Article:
Oberg noted that NATO's largest military drills in a decade were supposed to boost fear among ordinary citizens, making them believe it is necessary to ensure against possible war.
"Their (NATO drills) aim is public relations for a dying alliance, which is a kind of a dinosaur in the modern world," Oberg said in an interview with RT.
"This is a military-industrial-media-academic complex playing its games. In order to get the payers to pay for this kind of nonsense you have to have what we in the social psychology call ‘fearology'; you have to boost fear among the citizens so that they think that this is relevant and necessary to do this and other kinds of things."
The scientist also noted that he found the drills "ridiculous," saying that it is plain stupid to believe that this sort of action can help NATO confront the terrorist threat coming from ISIL.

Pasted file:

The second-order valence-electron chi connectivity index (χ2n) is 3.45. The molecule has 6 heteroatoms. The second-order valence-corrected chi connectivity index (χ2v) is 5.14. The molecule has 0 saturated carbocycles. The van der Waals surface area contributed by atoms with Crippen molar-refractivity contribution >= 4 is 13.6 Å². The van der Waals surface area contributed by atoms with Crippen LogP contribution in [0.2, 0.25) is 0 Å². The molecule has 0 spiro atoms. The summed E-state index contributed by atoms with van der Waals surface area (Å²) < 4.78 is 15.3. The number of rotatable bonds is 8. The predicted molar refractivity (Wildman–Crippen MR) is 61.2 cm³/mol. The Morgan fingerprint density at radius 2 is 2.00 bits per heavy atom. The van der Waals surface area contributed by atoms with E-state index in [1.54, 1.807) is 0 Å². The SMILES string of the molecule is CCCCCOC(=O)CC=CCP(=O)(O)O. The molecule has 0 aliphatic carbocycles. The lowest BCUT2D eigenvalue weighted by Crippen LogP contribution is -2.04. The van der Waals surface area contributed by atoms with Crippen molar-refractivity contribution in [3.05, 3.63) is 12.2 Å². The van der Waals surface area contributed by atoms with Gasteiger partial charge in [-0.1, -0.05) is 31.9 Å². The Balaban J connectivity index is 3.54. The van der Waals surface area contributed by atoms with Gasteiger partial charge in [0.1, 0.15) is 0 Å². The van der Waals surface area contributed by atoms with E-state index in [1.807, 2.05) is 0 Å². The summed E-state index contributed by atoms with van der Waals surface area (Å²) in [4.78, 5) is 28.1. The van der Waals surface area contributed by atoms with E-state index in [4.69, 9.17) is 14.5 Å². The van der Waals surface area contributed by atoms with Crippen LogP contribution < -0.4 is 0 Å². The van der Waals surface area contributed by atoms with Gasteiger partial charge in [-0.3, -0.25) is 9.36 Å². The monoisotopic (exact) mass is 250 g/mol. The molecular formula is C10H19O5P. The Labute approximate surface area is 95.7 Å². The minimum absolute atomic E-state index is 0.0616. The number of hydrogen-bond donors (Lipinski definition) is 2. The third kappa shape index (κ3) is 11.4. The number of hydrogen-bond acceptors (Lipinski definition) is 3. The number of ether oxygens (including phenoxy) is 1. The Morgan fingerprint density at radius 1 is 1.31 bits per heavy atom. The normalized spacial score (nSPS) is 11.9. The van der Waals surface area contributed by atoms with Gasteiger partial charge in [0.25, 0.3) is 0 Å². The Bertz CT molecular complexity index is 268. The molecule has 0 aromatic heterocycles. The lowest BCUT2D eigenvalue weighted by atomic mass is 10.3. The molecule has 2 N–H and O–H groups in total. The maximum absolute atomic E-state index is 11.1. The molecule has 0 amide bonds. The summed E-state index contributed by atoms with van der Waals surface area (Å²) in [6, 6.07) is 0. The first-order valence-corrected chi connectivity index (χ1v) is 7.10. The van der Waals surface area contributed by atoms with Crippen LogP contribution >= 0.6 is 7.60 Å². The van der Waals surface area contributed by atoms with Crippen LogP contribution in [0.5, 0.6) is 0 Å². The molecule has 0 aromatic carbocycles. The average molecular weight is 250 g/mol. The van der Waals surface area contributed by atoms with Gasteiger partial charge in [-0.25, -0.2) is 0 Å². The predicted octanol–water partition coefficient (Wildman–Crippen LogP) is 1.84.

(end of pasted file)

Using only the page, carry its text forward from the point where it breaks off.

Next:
"ISIS (ISIL) is a product of these wars, it is not something that has come out of the blue," he argued.
"It's a product of the US-led invasion and occupation of Iraq and the misadministration of that country. And now it's spreading. We have tons more terrorism today than we had in 2001, 9/11. We are doing a counterproductive thing and we are learning absolutely nothing."
NATO's largest military drills in ten years, the Trident Juncture-2015, took place between October 21 and November 6 in Italy, Spain, Portugal and western parts of the Mediterranean. The exercise involved 36,000 troops from more than 30 countries, 230 military units, 200 aircrafts and up to 90 ships.